Penn looked up at her. “Did you want me to?”
“I just don’t understand why you wouldn’t.” Gemma shook her head in disbelief. “You hate me, and you killed your sisters Aglaope and Ligea, not to mention Lexi. You even killed your own father.”
Penn narrowed her eyes. “How did you know about Achelous?”
“Lexi told me,” Gemma lied.
There would be no way for Penn to fact-check that, and Lexi had told her that Achelous was dead. She couldn’t tell Penn about Diana, not so much because she didn’t want Penn to kill the goddess, but because in a rage, Penn might take out Lydia and Marcy, too. Her vengeance didn’t always make sense.
“My father was a selfish, narcissistic man whore.” Penn closed her eyes, apparently satisfied with Gemma’s answer, and she folded her arms behind her head. Her tail flapped languidly through the water. “He deserved what he got.”
“That still doesn’t explain why you didn’t kill me,” Gemma said.
Penn waited a minute before quietly saying, “I promised Daniel I wouldn’t.”
Gemma knew that was true, but she was surprised that Penn was actually holding up her end of the bargain. Especially after Gemma had antagonized her.
“Are you in love with him?” Gemma asked.
“Love is a bullshit human emotion.”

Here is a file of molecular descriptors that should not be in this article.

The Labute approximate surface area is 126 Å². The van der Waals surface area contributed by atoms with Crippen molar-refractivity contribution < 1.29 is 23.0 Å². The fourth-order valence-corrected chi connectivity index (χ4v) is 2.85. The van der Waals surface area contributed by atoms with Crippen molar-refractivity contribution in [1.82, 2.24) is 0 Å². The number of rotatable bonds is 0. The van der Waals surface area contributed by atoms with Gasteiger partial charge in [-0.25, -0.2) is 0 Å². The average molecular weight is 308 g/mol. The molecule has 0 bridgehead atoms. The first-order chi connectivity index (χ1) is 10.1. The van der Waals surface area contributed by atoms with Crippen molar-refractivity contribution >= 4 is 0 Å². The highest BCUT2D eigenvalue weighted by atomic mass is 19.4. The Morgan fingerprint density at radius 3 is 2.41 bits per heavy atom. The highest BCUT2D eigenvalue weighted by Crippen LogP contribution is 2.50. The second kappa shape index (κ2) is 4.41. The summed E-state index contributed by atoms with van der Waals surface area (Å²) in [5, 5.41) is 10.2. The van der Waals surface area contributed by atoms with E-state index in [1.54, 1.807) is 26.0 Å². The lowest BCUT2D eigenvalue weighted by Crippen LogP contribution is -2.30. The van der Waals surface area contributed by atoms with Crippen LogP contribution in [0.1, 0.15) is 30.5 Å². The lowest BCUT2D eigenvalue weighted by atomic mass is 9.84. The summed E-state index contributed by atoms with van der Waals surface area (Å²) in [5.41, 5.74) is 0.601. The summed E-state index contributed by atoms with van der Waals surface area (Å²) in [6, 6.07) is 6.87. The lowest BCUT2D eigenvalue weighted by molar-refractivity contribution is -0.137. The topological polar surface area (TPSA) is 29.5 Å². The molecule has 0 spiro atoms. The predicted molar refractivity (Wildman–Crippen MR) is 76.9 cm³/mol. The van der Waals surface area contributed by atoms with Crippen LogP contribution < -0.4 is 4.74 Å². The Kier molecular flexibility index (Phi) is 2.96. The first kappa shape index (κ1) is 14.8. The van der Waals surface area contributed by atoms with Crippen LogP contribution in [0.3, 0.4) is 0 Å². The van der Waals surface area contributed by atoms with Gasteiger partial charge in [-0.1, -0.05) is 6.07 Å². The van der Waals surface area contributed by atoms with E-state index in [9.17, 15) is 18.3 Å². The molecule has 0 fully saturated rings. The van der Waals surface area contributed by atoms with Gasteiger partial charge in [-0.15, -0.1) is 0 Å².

“He doesn’t love you,” Gemma said, and she wasn’t even sure why she did. Maybe in defense of her sister Harper, whom Daniel really did love, or maybe just so Penn would know that she hadn’t won.
“He can’t love me,” Penn corrected her. “But there might be a way around it. If that stupid Alex kid loves you, there has to be a way for me.”
“You can command someone to do anything except love you, Penn. Alex’s love is real, just like Daniel’s love for Harper. How could he ever love something as awful as you?”
Penn went on, undeterred. “I have my ideas.”
“Has anyone ever loved you in your whole entire life?”
“You’ve got me all figured out now, don’t you, Gemma? Mommy didn’t love me. Daddy didn’t hug me enough. If only you could just understand me, then I’d give up my life of evil and save the world.” Penn glared at her and scooted back onto the beach, pulling her tail out of the water.